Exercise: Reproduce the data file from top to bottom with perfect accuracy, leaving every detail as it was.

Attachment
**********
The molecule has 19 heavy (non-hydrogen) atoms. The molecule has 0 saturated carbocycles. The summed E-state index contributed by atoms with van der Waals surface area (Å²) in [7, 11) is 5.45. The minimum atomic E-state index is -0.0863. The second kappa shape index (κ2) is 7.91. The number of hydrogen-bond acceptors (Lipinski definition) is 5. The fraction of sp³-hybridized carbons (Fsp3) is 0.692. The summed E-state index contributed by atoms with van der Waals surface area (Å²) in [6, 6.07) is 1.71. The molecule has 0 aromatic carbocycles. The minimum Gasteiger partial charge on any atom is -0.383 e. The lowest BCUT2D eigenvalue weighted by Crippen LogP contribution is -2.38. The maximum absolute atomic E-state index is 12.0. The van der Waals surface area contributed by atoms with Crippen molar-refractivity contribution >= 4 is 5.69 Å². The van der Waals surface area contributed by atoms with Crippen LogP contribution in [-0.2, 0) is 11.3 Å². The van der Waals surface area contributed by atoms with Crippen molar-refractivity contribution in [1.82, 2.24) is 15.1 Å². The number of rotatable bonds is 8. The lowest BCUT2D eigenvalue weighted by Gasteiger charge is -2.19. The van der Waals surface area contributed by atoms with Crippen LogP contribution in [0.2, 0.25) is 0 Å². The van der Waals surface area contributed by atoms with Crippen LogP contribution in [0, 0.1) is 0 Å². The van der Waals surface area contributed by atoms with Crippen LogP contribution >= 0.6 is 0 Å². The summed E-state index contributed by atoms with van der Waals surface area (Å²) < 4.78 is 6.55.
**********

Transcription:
The molecule has 19 heavy (non-hydrogen) atoms. The molecule has 0 saturated carbocycles. The summed E-state index contributed by atoms with van der Waals surface area (Å²) in [7, 11) is 5.45. The minimum atomic E-state index is -0.0863. The second kappa shape index (κ2) is 7.91. The number of hydrogen-bond acceptors (Lipinski definition) is 5. The fraction of sp³-hybridized carbons (Fsp3) is 0.692. The summed E-state index contributed by atoms with van der Waals surface area (Å²) in [6, 6.07) is 1.71. The molecule has 0 aromatic carbocycles. The minimum Gasteiger partial charge on any atom is -0.383 e. The lowest BCUT2D eigenvalue weighted by Crippen LogP contribution is -2.38. The maximum absolute atomic E-state index is 12.0. The van der Waals surface area contributed by atoms with Crippen molar-refractivity contribution >= 4 is 5.69 Å². The van der Waals surface area contributed by atoms with Crippen LogP contribution in [-0.2, 0) is 11.3 Å². The van der Waals surface area contributed by atoms with Crippen molar-refractivity contribution in [1.82, 2.24) is 15.1 Å². The number of rotatable bonds is 8. The lowest BCUT2D eigenvalue weighted by Gasteiger charge is -2.19. The van der Waals surface area contributed by atoms with Crippen LogP contribution in [0.2, 0.25) is 0 Å². The van der Waals surface area contributed by atoms with Crippen LogP contribution in [0, 0.1) is 0 Å². The van der Waals surface area contributed by atoms with Crippen LogP contribution >= 0.6 is 0 Å². The summed E-state index contributed by atoms with van der Waals surface area (Å²) < 4.78 is 6.55.